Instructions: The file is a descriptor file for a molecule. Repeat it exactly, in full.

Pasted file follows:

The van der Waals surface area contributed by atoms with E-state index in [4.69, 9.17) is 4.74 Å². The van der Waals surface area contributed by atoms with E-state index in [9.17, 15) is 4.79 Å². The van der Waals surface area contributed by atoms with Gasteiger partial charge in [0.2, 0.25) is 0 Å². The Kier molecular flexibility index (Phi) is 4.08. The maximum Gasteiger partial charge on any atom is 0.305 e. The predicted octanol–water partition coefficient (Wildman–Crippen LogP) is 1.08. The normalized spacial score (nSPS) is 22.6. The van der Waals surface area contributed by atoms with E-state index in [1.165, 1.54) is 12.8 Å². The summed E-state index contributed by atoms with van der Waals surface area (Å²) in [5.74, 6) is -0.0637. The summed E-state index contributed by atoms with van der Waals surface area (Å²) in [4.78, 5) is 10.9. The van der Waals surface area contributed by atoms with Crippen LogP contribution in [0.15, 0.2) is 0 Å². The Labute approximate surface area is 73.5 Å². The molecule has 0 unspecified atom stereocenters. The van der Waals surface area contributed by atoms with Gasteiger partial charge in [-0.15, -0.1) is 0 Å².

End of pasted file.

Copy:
The van der Waals surface area contributed by atoms with E-state index in [4.69, 9.17) is 4.74 Å². The van der Waals surface area contributed by atoms with E-state index in [9.17, 15) is 4.79 Å². The van der Waals surface area contributed by atoms with Gasteiger partial charge in [0.2, 0.25) is 0 Å². The Kier molecular flexibility index (Phi) is 4.08. The maximum Gasteiger partial charge on any atom is 0.305 e. The predicted octanol–water partition coefficient (Wildman–Crippen LogP) is 1.08. The normalized spacial score (nSPS) is 22.6. The van der Waals surface area contributed by atoms with E-state index in [1.165, 1.54) is 12.8 Å². The summed E-state index contributed by atoms with van der Waals surface area (Å²) in [5.74, 6) is -0.0637. The summed E-state index contributed by atoms with van der Waals surface area (Å²) in [4.78, 5) is 10.9. The van der Waals surface area contributed by atoms with Crippen LogP contribution in [0.15, 0.2) is 0 Å². The Labute approximate surface area is 73.5 Å². The molecule has 0 unspecified atom stereocenters. The van der Waals surface area contributed by atoms with Gasteiger partial charge in [-0.15, -0.1) is 0 Å².